8. Not that that matters anyway: The thing is, your rapist isn’t as likely to be a rando in a bar, spiking whatever drinks he can drop a roofie into. He’s more likely to be your friend who walks you home when he realises you’ve been spiked, your boyfriend who you stayed in and ate pizza with instead of going out to the big wide rapey world, the policeman who you report your spiking to.

9. Would you buy a fashion product from these guys? Really, would you?


14 thoughts on “A brief overview of everything that’s wrong with that anti-rape nail polish”

  1. I think my eyes just rolled out of my head at the mere idea of anti-rape nail polish. Nice breakdown.

  2. Wow, your point #5: “one in four men might be rapists, these are four men, you do the math” is fairly disgusting. You are doing your argument a great disservice.

      1. Yes but statistics might serve will in a campaign, it is very wrong to just say “do the match”… if there is anything that women’s activists would understand better than anyone is the fact that there are many factors… there are issues of context, class, race, privilege, etc. that complicate any statistic… If you take a number of X in Y women are raped at least once, you can’t just count and do the math; rather we understand that some women are more vulnerable due to socio-economic circumstance, historical discrimination and stigma on basis of orientation, gender expression and identity, race, etc.

        To simply say that you can walk into any room and declare that of the X amount of men there Y number of them have raped someone is just problematic…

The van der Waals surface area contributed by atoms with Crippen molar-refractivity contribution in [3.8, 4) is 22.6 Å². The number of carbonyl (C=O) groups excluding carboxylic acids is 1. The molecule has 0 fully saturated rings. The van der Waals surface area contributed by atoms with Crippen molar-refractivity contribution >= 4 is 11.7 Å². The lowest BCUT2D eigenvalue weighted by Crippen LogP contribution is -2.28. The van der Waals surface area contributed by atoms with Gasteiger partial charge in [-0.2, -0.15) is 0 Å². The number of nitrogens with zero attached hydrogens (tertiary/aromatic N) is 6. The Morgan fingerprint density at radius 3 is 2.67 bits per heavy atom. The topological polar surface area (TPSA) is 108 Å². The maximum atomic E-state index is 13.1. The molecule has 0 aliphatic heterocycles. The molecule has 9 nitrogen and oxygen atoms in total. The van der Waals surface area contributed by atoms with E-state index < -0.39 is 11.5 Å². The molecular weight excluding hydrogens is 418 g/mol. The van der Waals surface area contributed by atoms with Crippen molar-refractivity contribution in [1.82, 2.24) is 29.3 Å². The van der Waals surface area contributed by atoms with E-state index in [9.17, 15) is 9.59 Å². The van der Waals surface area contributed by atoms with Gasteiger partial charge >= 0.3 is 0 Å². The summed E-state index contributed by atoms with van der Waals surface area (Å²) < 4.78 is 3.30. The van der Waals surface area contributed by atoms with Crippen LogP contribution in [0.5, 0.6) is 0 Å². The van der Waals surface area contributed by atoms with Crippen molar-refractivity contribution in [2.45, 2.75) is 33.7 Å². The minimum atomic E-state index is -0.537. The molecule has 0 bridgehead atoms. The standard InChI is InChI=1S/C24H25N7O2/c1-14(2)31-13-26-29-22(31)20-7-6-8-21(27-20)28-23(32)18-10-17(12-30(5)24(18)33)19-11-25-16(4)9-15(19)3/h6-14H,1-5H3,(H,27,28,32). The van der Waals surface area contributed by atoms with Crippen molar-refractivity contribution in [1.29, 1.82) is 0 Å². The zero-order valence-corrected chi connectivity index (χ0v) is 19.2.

3. There is, also, the fact that the most common date-rape drug of choice is alcohol… Why go to the trouble of finding illegal drugs when you can just get someone drunker than they intended?

  4. Problem is it’s always our fault, we are dressed seductively, drunk,
    (http://www.independent.co.uk/news/uk/home-news/former-judge-says-rape-conviction-rates-will-not-improve-until-women-stop-getting-so-drunk-9691911.html) or in some other way “asking for”. It is always the woman to blame, never the man, I mean why should a man be asked to control himself and when he can’t why on earth should he be asked to take responsibility for is actions??

  5. Once again the whole responsibility is put on the women and how we should protect ourselves from getting raped. I’d believe these guys more if they decided to maybe go out and tell men NOT to rape! Just a thought…..

  6. This would fall under the “nice try but should’ve thought it through better”… if they were serious they should have sat together with a group of women who face the reality of date rape every time they go out and ask them how they genuinely can show solidarity or help out…

  7. My first thought was: really?? Nail polish as some magical anti-rape wand? Nail polish? Out of all the things in the world to be a magical anti-rape piss-poor-excuse-to-victim-blame wand…nail polish? I mean they could have used anything, why nail polish? I love nail polish but…why nail polish???

    Worst. Invention. Ever.

    This is why men shouldn’t be inventing crap ‘for women’. Please don’t let them frack up nail polish too!!!

    Will men wear this nail polish too?

  8. I read about this the other day and thought it was a good / clever idea, but, as you’ve already said, it doesn’t cover all the possible drugs etc that could be used. I guess nail polish is more “discrete” than sticking a paper stick in as you often see people absent mindingly “fingering” their drinks. This way you can test the drink without alerting the person you’re with, but, I don’t think this is a serious contender for a commercial product anyway, at least not on any large scale, and yes, people shouldn’t rape others, they should have more sense / decency / whatever it is they need to not rape. Most of us will do the right thing without even thinking about it, but for some…